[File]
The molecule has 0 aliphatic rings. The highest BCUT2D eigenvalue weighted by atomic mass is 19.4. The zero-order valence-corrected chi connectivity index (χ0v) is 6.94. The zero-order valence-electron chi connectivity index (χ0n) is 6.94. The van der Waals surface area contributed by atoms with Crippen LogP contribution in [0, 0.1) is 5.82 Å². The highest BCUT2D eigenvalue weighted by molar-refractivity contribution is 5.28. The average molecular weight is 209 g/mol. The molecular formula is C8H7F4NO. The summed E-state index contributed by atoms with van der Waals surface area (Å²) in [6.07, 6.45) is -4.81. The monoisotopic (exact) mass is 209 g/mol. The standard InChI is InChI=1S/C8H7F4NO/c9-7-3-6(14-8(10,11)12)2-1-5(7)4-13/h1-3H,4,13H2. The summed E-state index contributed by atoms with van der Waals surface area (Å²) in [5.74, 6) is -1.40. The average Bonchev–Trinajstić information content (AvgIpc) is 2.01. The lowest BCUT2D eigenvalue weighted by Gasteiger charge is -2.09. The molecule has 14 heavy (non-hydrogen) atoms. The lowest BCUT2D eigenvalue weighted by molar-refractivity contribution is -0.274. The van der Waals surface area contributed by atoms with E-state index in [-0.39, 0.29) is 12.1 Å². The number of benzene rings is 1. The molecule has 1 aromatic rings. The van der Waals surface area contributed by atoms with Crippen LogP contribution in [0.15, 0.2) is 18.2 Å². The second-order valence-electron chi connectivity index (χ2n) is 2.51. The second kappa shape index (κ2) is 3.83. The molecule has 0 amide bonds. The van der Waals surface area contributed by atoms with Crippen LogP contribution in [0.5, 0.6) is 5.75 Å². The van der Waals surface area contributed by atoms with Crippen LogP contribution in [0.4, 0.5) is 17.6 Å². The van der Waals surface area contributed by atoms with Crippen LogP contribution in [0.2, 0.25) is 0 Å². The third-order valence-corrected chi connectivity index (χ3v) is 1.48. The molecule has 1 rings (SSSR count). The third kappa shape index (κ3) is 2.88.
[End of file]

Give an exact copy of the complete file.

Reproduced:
The molecule has 0 aliphatic rings. The highest BCUT2D eigenvalue weighted by atomic mass is 19.4. The zero-order valence-corrected chi connectivity index (χ0v) is 6.94. The zero-order valence-electron chi connectivity index (χ0n) is 6.94. The van der Waals surface area contributed by atoms with Crippen LogP contribution in [0, 0.1) is 5.82 Å². The highest BCUT2D eigenvalue weighted by molar-refractivity contribution is 5.28. The average molecular weight is 209 g/mol. The molecular formula is C8H7F4NO. The summed E-state index contributed by atoms with van der Waals surface area (Å²) in [6.07, 6.45) is -4.81. The monoisotopic (exact) mass is 209 g/mol. The standard InChI is InChI=1S/C8H7F4NO/c9-7-3-6(14-8(10,11)12)2-1-5(7)4-13/h1-3H,4,13H2. The summed E-state index contributed by atoms with van der Waals surface area (Å²) in [5.74, 6) is -1.40. The average Bonchev–Trinajstić information content (AvgIpc) is 2.01. The lowest BCUT2D eigenvalue weighted by Gasteiger charge is -2.09. The molecule has 14 heavy (non-hydrogen) atoms. The lowest BCUT2D eigenvalue weighted by molar-refractivity contribution is -0.274. The van der Waals surface area contributed by atoms with E-state index in [-0.39, 0.29) is 12.1 Å². The number of benzene rings is 1. The molecule has 1 aromatic rings. The van der Waals surface area contributed by atoms with Crippen LogP contribution in [0.15, 0.2) is 18.2 Å². The second-order valence-electron chi connectivity index (χ2n) is 2.51. The second kappa shape index (κ2) is 3.83. The molecule has 0 amide bonds. The van der Waals surface area contributed by atoms with Crippen LogP contribution in [0.5, 0.6) is 5.75 Å². The van der Waals surface area contributed by atoms with Crippen LogP contribution in [0.4, 0.5) is 17.6 Å². The van der Waals surface area contributed by atoms with Crippen LogP contribution in [0.2, 0.25) is 0 Å². The third-order valence-corrected chi connectivity index (χ3v) is 1.48. The molecule has 1 rings (SSSR count). The third kappa shape index (κ3) is 2.88.